Commentary on the 2007 American Club Specialty

Jim Engel, December 2007

It’s a cult, that’s the only possible explanation.  Over the past couple of days I have taken in the American Bouvier des Flandres club national specialty, conveniently just down the road, and it is a frightening, surreal experience.  You walk around and can’t quite put your finger on it and then it snaps into focus.  Silence.  Dead silence.  A whole hall full of dogs, and not a bark, not a sound.  You look into their faces and there is nothing, a blank look of passive emptiness.  Six or eight or ten male dogs in a ring and they are totally passive, no visible recognition that another dog is there.  These are not dogs anymore, they are pathetic creatures bred for nothing but exhibition, like cows at the state fair, tropical fish or prize winning roses.

Thinking back to the Dutch specialties twenty five years ago, at the Expo hall in Hilversum, it was alive with dogs barking, dogs in the ring barking and posturing, handlers bringing them under a little control but not suppressing them to something less than a dog.  But the Expo hall is gone now, and so is the Bouvier of the founders.

The obvious comparison is the American German Shepherd lines, which for forty years have been grotesque caricatures of the original breed; long in body, extreme in angulation, sloping in the backline, spooky ghosts slinking around the show ring in what the shepherd cult sees as “side gait” like a scene from an never ending night mare.

The AKC way has come to the final stage in the renovation of the Bouvier; it is complete, there is no more need to envy the German Shepherd people.  There is type all right, all of the dogs look the same,  other than some peculiar coloration, like wind up toys that go pitty pat around the ring, always in immanent danger of overrunning themselves.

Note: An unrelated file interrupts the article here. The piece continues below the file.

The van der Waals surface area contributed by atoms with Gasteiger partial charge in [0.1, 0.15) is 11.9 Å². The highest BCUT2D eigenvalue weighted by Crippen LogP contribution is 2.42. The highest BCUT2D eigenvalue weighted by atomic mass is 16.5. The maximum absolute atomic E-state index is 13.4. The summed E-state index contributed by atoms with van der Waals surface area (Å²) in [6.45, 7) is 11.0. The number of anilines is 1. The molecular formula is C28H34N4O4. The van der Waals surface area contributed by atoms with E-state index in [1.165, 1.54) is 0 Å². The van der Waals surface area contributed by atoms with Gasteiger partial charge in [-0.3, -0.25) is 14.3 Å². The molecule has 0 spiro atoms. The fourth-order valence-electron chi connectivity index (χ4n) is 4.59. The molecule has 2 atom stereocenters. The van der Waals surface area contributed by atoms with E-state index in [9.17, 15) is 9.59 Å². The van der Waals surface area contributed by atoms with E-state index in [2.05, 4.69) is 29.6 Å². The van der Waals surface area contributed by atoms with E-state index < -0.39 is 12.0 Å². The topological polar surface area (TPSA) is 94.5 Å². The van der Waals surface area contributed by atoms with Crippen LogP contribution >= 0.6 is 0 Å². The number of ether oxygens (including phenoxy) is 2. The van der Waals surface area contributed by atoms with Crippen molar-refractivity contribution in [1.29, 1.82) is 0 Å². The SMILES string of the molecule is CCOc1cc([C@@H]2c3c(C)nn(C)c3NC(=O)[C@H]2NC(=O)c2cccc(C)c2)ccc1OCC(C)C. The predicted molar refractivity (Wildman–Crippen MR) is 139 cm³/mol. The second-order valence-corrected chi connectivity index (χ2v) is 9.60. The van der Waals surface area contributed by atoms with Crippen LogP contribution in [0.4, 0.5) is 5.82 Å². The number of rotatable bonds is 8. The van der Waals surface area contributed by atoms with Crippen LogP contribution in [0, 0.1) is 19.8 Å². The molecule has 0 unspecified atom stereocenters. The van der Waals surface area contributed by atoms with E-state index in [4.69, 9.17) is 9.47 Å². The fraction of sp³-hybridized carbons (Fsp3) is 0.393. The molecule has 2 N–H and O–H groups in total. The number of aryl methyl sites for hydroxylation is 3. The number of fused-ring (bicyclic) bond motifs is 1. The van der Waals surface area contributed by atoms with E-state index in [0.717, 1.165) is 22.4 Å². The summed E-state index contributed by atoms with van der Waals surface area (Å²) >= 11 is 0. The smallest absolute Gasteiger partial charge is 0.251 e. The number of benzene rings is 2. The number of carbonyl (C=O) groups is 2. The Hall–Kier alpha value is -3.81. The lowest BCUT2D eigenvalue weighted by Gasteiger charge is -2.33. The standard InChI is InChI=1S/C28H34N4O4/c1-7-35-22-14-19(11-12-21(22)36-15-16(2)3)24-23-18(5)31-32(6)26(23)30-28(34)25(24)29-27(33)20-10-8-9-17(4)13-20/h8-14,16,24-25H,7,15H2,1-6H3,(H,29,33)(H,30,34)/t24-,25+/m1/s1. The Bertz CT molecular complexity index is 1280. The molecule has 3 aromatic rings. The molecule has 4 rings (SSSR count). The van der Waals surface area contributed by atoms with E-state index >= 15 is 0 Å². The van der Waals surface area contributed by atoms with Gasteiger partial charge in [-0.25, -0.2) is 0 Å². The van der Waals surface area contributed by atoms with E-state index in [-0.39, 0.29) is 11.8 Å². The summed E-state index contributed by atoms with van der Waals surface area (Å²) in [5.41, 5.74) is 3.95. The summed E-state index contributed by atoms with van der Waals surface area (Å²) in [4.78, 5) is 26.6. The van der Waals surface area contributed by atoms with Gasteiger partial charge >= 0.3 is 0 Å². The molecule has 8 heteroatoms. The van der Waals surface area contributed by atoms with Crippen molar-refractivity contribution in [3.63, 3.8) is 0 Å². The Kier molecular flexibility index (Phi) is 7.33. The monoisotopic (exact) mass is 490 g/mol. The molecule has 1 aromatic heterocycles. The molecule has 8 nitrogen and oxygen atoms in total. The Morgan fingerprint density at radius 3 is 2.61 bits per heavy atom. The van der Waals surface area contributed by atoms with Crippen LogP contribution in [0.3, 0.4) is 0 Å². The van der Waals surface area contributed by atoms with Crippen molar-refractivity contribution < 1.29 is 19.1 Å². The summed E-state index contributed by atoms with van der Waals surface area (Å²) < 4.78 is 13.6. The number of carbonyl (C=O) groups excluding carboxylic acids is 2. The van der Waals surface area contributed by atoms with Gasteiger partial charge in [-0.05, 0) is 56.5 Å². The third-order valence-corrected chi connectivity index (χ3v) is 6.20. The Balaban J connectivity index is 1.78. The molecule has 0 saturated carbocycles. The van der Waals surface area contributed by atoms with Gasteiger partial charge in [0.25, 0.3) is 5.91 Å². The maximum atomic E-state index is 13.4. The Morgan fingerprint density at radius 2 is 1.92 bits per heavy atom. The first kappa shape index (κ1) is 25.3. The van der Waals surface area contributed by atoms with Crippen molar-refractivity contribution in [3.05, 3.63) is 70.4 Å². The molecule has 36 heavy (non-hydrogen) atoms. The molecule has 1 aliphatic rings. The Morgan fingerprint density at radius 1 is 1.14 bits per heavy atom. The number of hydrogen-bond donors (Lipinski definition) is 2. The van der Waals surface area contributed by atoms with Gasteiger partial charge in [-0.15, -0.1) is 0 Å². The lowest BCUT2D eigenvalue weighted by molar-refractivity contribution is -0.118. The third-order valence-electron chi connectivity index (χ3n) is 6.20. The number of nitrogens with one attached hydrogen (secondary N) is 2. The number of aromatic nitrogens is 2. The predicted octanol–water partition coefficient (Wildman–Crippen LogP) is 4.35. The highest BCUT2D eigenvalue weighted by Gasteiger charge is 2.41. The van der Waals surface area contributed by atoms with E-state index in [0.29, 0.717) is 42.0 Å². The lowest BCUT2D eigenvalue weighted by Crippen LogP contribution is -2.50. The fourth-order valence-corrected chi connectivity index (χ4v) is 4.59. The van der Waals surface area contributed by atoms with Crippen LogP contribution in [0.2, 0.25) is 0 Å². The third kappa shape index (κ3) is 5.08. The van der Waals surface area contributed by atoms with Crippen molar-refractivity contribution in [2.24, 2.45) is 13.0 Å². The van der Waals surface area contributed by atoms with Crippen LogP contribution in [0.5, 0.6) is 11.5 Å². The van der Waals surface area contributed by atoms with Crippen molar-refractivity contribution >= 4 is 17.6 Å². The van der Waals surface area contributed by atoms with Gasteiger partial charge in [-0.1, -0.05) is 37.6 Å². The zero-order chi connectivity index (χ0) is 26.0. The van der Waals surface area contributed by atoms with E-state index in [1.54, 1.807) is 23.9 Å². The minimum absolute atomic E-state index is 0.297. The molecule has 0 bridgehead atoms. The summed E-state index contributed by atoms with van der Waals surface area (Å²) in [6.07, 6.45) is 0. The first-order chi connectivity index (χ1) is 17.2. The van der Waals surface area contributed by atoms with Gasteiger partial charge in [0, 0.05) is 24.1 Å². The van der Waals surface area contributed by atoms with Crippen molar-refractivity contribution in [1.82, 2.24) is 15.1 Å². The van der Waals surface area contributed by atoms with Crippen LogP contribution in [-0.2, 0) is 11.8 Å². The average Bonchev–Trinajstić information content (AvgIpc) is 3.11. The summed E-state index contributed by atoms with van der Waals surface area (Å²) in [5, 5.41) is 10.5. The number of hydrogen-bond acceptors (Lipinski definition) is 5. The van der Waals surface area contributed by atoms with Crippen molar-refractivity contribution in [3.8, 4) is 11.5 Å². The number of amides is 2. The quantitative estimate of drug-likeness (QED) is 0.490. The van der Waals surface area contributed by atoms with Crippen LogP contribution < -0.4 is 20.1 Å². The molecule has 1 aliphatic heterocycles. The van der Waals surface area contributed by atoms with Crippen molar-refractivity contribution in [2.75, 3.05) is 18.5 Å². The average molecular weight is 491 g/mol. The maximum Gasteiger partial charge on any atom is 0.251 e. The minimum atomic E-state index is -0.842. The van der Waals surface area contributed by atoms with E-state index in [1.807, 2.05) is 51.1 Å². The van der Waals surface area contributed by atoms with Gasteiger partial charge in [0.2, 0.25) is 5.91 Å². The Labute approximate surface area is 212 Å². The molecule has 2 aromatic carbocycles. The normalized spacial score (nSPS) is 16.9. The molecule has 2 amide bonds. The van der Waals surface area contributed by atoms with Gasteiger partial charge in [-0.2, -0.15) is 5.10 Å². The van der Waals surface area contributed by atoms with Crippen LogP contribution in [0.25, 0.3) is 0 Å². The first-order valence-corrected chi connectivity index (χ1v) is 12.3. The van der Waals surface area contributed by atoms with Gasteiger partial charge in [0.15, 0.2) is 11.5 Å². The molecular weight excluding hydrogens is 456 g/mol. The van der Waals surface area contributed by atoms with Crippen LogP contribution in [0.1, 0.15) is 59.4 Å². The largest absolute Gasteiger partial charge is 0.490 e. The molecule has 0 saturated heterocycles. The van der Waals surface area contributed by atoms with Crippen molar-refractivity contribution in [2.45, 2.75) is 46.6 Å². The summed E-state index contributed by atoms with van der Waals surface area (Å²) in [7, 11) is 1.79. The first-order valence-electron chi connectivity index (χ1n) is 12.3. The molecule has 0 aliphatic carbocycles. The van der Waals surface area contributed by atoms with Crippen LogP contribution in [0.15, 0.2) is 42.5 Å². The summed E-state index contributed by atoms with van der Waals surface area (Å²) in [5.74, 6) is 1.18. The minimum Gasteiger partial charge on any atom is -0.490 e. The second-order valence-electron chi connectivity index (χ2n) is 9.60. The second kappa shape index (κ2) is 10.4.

Structurally the search for the big, broad bold look with the short, compact back has played out, has come to fruition.

The German Shepherd, from  tending style sheep herding origins, was to be above all else a dog of endurance, able to effortlessly cover ground day after day.  The high speed of the sight hound was not needed, the sheep are not that fast.  Extreme agility was not required, very few dogs die kicked by a sheep.  The efficient trot was the hallmark of the German Shepherd progenitors, and quite properly this became the bases of the breed ideal.  But exhibition systems inevitably lead to extremes, take the characteristic features to grotesque extremes, create dogs caricatures of their origins.

The deep chest of the sight hound is a structural adaptation to the straight line, long distance pursuit, designed to deliver oxygen to the blood stream.  The structure compromises quickness, agility and power because that is not the function of the pursuit dog.  Neither the Shepherd’s dog nor the cattle man’s dog can afford the extreme endurance, each for their own reasons. 

The Bouvier by his nature and function is a quick dog, an agile dog, a powerful dog.  The Bouvier needs to be slightly shorter in the back, a little longer in leg, a little less angulated than the German Shepherd.

But the show system has taken fundamental characteristics to extremes.  Popularity went to the broad, powerful, short backed appearance, which was achieved through the deep chest.  But design is a compromise, and to accommodate the broader, deeper chest the dogs became straighter and more restricted in the front and more extreme, much more extreme, in the rear angulation, leading to a sloping top line.  Rather than a rough, all weather coat the show ring demanded the soft coat that could be elaborately sculpted for the show ring.

As a consequence, the dogs move with an increasingly slow, inefficient, laborious trot, the short back and extreme angulation making walking over themselves from the rear an ever present danger, the extended fore paw seeming to hang forever looking for the ground, waiting for the laboring body to catch up.  Justin Chastel would turn in his grave.

They have stripped the Bouvier of his body and his soul, and are marching into the future like the cult members at Jonestown, oblivious to the fact that they have been transported into another reality.

May god forgive them, for neither I nor the founders ever will.

Jim Engel, Marengo    © Copyright 2007